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Monday, June 27, 2005



It seems I only make posts anymore about Sunday School lessons. Probably because that's about the only interesting part of my life right now. For yesterday's lesson, I actually combined two weeks' worth of material, because one of the lessons was too short and I wanted to cut some stuff out of the other one. So we talked about the inauguration of the priesthood, the death of Nadab and Abihu, and the Day of Atonement. In addition to Leviticus 16 about the Day of Atonement, I read out of Hebrews 9, which also had a nice review of the stuff we'd been covering about the tabernacle.

Next week (starting tomorrow actually) I'm going to be visiting my family for Independence day, and Andrew is going to be in Canada. As a result, neither of us is going to be able to do the class. However, I talked to Kyle on the phone earlier and he said he can cover for us. That lesson will be about Leviticus 19, and after that we start in Numbers.

In other news, I've applied for a job as a junior high / high school mathematics teacher at a small Christian school in northern Idaho. The application process reminded me of applying to TMC. Lots of information to gather and essays to compose, but I've got it all done now. Not much else to say about that at this point.

Monday, June 20, 2005



I'm back in town after spending the weekend with my family. Thursday afternoon and Friday morning my uncle Fred and aunt Barbara were in town. They are the aunt and uncle who are deaf. My mom and sister have been taking sign language classes, so they were able to talk to them pretty well, and they learned a lot of new signs.

Sunday was Father's Day, and we had everyone over to our house for a barbecue. We played croquet golf, which has gotten more high tech since the last time I was there for it. We have numbered flags to mark the wickets, and a second croquet set so that there can be more than six players.

I haven't found out how Sunday School went yet. I didn't even get a chance to talk to Andrew before I left last week; I just dropped the book off with his brother John. But I noticed that Leviticus 1-7 is all miscellaneous laws; the kids probably thought it was boring. Telling them that I Chronicles is worse probably wouldn't help.

Monday, June 13, 2005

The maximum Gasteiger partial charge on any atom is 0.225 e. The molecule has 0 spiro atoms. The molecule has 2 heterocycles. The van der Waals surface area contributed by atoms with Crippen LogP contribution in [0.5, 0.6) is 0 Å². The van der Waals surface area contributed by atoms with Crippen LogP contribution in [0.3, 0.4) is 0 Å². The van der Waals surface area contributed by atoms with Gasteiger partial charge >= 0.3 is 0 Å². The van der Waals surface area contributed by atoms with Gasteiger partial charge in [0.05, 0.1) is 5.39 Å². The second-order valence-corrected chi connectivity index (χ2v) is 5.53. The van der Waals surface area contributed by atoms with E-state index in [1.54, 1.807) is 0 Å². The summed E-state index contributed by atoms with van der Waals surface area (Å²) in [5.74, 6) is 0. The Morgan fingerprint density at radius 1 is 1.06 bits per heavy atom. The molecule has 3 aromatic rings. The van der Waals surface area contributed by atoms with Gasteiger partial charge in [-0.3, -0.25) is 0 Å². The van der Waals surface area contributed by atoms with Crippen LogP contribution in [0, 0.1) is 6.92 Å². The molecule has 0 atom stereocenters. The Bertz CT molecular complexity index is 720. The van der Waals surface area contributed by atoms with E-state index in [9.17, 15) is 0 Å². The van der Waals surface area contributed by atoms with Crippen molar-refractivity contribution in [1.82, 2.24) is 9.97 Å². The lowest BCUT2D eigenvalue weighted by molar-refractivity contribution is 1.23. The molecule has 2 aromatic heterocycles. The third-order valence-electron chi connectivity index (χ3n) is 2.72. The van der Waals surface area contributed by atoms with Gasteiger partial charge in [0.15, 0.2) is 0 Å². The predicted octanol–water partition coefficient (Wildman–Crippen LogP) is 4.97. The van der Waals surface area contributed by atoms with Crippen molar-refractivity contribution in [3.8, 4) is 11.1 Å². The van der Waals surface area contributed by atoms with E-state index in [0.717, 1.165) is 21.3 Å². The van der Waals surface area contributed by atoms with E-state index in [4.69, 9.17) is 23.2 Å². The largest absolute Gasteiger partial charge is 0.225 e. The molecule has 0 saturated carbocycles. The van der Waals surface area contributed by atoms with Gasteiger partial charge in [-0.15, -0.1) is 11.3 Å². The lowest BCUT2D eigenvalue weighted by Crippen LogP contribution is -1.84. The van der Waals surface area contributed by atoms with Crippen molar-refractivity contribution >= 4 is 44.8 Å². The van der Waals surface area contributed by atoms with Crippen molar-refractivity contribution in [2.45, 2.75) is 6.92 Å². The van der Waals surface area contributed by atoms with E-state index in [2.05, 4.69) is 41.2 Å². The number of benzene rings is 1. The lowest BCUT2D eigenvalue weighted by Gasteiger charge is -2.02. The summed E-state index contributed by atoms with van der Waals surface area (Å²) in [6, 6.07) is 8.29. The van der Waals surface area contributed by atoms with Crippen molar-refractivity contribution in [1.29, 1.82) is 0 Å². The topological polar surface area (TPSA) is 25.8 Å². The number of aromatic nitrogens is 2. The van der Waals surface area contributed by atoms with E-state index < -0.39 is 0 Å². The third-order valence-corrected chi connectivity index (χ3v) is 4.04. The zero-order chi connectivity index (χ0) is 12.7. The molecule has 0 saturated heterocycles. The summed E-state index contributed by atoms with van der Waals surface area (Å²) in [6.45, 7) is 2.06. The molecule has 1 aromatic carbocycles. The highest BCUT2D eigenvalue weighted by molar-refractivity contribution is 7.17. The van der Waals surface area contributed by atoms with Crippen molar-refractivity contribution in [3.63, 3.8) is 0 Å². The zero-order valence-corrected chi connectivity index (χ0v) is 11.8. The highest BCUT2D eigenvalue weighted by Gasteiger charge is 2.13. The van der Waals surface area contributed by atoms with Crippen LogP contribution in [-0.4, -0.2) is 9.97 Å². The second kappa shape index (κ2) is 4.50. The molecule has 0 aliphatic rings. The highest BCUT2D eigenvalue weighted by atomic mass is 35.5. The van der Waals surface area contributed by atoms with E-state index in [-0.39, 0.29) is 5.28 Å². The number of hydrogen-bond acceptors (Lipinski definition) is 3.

I forgot to mention something in the last post. When Moses was hiding in the cleft of the rock while God passed by him, God gave a description of His character. "The Lord, the Lord God, compassionate, gracious..." I told the kids that even though Moses couldn't look directly at God, He was describing Himself. John was having trouble with this, because the attributes given were abstract things, not physical characteristics. The way he put it was, "It's not like compassion is a pink ball."

Sunday, June 12, 2005



Well, I did Sunday School solo today, and there were ten kids. Three of the girls I hadn't met before doing this class, and they are all very quiet, so it makes it hard to remember which is which. There were also three boys instead of just two, and they are definitely not quiet.

The lesson was on the end of Exodus, chapters 33-40. We talked about the Tent of Meeting, Moses' face shining, and the actual construction and dedication of the Tabernacle, culminating with God's glory entering it. I talked about the connection between Moses' face shining, his inability to look on God's glory, and Jesus' transfiguration, and I played The Face That Shone by Michael Card for them, which talks about all of that.

Next week we are supposed to cover Leviticus 1-7. I told them they could read one chapter a day. Maybe someone will.

Friday, June 10, 2005



Today I went with Amy to something called uprising , put on by the Society for Creative Anachronisms. Basically it's a bunch of people in various styles of ancient armor and shields doing swordfighting with ratan sticks. It was very interesting to watch. They also have a milder version of the combat for kids; they have foam padded swords and wear football helmets. The kid who won that competition used two swords and no shield. One of the most interesting fights there was between him and a boy who used a two-handed sword.